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Petrograd was one of the historical names of the city of Saint Petersburg in Russia. The present-day Saint Petersburg is Russia’s second-largest city with an area of around 556 square miles. As of 2018, the population of Saint Petersburg stood at around 5.4 million people. Peter the Great, who had the sole intention of building it into a strong European city, established Saint Petersburg back in 1703. Before Tsar Peter the Great came along, the small town had a name although it is now long lost. Today, the city has a number of nicknames such as “The Window to the West.”
Founding of Saint Petersburg
Tsar Peter the Great arrived in the city in 1703 and gave it the name Sankt-Peterburg. The name was only a slight variation to how it is written and pronounced today. Eventually, he moved the entire royal family as well as the government to the city seven years later in 1710. The first name he gave the city, Sankt-Peterburg, was in honor of evangelist St. Peter. However, to most people, it was simply a workaround for the Tsar to name a city after himself without causing too much trouble among the people. During that time, Russia was allied with Germany which is why the German word “burg” was included in the name.
When Peter arrived in the city, he was forced to expel the Swedish colonists before he could start building his dream city. He wanted to establish Saint Petersburg as a powerful economic city with a strong seaport as other strong European cities. He managed to get a number of architects and designers from all over the world to design the city from the ground up. Mostly, peasants from Russia and Swedish prisoners of war built the city. So rapid and impressive was the growth that the city became the capital of Russia in 1712, which was only nine years after its establishment. Even before making it official, Peter always referred to the city as the seat of the Russian government. Peter died in 1725 and left a booming and modern city with a population of at least 40,000.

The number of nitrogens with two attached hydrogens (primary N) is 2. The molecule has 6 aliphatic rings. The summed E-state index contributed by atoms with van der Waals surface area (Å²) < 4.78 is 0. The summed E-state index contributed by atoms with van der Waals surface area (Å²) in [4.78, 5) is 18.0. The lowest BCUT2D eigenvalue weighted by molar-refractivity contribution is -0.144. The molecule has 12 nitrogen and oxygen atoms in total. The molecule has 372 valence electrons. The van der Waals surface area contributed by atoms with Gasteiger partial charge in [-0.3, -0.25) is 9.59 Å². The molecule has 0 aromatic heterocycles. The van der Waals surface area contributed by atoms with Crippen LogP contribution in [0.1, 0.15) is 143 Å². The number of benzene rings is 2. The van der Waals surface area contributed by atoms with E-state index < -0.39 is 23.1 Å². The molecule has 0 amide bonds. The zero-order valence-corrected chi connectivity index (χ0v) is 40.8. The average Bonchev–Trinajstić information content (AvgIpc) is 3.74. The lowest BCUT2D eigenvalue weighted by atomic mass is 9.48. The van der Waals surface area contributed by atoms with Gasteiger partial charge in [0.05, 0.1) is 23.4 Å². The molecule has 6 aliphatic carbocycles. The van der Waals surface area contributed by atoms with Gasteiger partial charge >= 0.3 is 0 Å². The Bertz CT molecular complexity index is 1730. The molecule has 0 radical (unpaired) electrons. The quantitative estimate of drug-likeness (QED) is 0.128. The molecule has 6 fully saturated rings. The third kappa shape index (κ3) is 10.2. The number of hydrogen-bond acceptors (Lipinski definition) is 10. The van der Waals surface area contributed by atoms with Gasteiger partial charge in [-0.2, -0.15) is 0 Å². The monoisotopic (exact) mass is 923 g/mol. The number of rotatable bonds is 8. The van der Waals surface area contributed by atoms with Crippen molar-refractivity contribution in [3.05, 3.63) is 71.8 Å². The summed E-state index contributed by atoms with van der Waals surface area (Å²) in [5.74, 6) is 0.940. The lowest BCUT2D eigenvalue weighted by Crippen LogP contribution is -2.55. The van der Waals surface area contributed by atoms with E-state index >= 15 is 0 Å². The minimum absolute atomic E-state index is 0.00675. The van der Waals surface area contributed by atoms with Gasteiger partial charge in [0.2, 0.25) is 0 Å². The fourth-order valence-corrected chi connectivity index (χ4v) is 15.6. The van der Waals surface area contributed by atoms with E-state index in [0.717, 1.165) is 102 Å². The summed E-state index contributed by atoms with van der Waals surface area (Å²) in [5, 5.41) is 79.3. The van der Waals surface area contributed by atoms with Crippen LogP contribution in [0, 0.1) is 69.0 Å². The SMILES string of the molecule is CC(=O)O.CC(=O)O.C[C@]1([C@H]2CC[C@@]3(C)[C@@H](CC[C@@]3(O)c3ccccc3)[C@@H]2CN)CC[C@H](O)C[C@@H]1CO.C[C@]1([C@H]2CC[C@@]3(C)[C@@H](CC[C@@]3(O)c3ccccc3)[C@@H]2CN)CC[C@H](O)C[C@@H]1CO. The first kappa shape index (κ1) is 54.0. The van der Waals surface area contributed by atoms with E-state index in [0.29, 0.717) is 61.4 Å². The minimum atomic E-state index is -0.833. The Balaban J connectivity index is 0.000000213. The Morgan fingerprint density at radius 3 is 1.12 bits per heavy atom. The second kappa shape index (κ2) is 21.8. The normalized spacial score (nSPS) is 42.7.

Name Change To Petrograd
As stated earlier, Russia and Germany were allies. However, the alliance came to a halt when World War I broke out back in 1914. Under the leadership of Nicholas II, Russia decided to change the name Sankt-Peterburg to Petrograd. The motivation behind the change was that the Russian wanted nothing to do with the Germans anymore. Interestingly, however, the name Petrograd also meant a city belonging to Peter although in Russian. When Vladimir Lenin passed away in 1924, Petrograd was renamed to Leningrad in honor of the deceased leader. The city was the location of the well-known Siege of Leningrad during World War II.
Reversion to Saint Petersburg
When the Soviet Union collapsed in 1991, Russia held an election for a president. On the same day, there was a referendum to decide the name of the city. People voted to change the name back to Saint Petersburg. Interestingly, the region around the city still goes by the name Leningrad.
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